Plants cespitose, not rhizomatous. Culms 18-75 cm, often decumbent or geniculate; nodes usually glabrous. Sheaths glabrous; auricles about 0.5 mm; ligules 0.5-1 mm, truncate; blades 3-4 mm wide, flat, glabrous or hairy, abaxial surfaces less densely hairy and with shorter hairs than the adaxial surfaces, apices acute. Spikes 5-12 cm long, 0.4-0.7 cm wide excluding the awns, erect, with 1 spikelet per node; internodes 4-5.5 mm, edges ciliate. Spikelets 11-19 mm, appressed, with (3)4-5 florets; rachillas hairy, hairs about 0.4 mm; disarticulation above the glumes, beneath each floret. Glumes 8-12 mm long, 1.2-2 mm wide, about 3/4 as long as to equaling the adjacent lemmas, narrowly ovate to obovate, often purplish, glabrous, sometimes scabrous, flat or equally keeled the full length, keels and other veins usually smooth, sometimes scabrous, 3(5)-veined, adaxial surfaces glabrous, margins usually unequal, the wider margin 0.3-1 mm wide, usually widest in the distal 1/3, apices acute to rounded, often awned, awns to 2 mm; lemmas glabrous or pubescent, hairs flexible, all similar, apices usually awned, awns 0.5-3 mm, straight; paleas subequal to the lemmas, tapering to the apices, apices about 0.4 mm wide; anthers 0.7-1.3 mm. 2n = 28. Haplomes StH.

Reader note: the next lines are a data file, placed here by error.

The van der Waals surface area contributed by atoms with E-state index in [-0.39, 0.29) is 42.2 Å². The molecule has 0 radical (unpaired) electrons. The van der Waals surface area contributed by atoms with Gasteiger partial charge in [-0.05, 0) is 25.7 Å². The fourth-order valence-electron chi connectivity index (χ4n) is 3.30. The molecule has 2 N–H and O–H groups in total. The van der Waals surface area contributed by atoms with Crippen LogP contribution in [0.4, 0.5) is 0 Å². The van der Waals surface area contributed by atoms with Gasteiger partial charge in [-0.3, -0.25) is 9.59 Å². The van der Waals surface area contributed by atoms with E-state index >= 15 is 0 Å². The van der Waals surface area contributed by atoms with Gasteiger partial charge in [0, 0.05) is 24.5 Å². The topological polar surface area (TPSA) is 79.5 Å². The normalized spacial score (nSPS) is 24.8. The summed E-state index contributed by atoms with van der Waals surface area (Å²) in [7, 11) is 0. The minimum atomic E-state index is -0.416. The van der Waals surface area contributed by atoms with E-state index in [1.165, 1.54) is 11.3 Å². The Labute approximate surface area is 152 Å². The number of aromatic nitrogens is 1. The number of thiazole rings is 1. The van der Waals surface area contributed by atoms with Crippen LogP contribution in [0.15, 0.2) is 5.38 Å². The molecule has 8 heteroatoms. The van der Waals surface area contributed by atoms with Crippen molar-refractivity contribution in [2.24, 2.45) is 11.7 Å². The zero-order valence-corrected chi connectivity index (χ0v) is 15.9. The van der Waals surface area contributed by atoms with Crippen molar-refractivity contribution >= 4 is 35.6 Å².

Elymus violaceus grows in arctic, subalpine, and alpine habitats, on calcareous or dolomitic rocks, from Alaska through arctic Canada to Greenland, and south in the Rocky Mountains to southern New Mexico. In western North America, it forms intermediates with E. scribneri , E. trachycaulus , and E. alaskanus. It is treated here as including E. alaskanus subsp. latiglumis -[≡ Agropyron latiglume], E. alaskanus being restricted to plants with relatively short glumes that are often found in valleys and at lower elevations than E. violaceus. Western plants of E. violaceous tend to be more glaucous, have shorter spikes and spikelets, and more obovate glumes than plants from Greenland but, until more is known about the extent and genetic basis of the variation in and among E. violaceus, E. alaskanus, and E. trachycaulus, formal taxonomic recognition seems inappropriate.